Wheeler tailrace homebodies
Wheeler Dam, operated by the Tennessee Valley Authority, impounds the Tennessee River to create Wheeler Lake in northern Alabama. While at Auburn University, Ryan Hunter, who’s now with the State Parks Division of Texas Parks and Wildlife, radio-tagged blue catfish in the Wheeler Dam tailrace, which feeds Wilson Lake, and tracked their movements.
“It was like there were two groups of fish in the tailrace,” Hunter says. “Some moved a lot during the year, some rarely moved. The two groups were distinct in their movements. For a while, we were concerned a couple of them were dead, so we did 24-hour monitoring. We found those fish would stay in the same spot for hours, then all of a sudden move directly to the base of the dam, move around for a while, probably feeding, then move directly back to almost the same spot where they started.”
Other catfish in Hunter’s study were more mobile. A significant number moved from the two-mile long tailrace below Wheeler Dam into the calmer waters of the upper end of Lake Wilson. One blue cat apparently migrated through Lake Wilson’s lock-and-dam system into Pickwick Lake. About 1,700 catfish also received dangler tags (non-telemetry tags) over several years to track harvest and movements, and one of those fish was eventually caught by an angler in the Mississippi River 620 miles away.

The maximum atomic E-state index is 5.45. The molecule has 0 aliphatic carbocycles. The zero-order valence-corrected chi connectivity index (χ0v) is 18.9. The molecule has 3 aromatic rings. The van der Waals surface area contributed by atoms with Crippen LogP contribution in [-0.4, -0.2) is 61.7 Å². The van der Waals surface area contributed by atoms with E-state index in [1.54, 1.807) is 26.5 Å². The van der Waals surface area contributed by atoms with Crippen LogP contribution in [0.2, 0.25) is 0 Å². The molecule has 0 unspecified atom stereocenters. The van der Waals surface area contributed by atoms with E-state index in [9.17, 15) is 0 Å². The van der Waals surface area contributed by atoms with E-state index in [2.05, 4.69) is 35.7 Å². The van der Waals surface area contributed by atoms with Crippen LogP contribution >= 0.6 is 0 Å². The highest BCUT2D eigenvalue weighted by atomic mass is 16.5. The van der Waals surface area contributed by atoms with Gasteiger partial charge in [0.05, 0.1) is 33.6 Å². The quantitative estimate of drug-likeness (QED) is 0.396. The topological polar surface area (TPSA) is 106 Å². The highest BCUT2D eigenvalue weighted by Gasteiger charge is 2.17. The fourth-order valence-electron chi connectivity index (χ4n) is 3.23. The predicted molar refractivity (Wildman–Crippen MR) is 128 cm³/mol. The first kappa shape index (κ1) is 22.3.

“Our model showed that water temperature was the most important variable affecting movement,” Hunter says. “Cold water didn’t inhibit movement. In fact, they were more mobile in the winter than in the summer. Moon phase also had an effect on movement—catfish were more mobile on darker nights. Moon phase, however, didn’t affect movement as much as water temperature.”
Norman’s Fussy Eaters
Joe Grist, fishery biologist with Virginia’s Marine Resources Commission, radio-tagged and tracked blue catfish on North Carolina’s Lake Norman as part of his graduate studies at Virginia Tech. He found that movement in Lake Norman differed substantially by season, with the strongest and quickest migration occurring during prespawn.
He tracked blue cats from all over the 32,750-acre lake as they made a relatively quick and nearly universal prespawn migration to a 3.1-mile-stretch of the upper lake. The speed at which the fish migrated and the concentration of tagged fish in the relatively small area was impressive.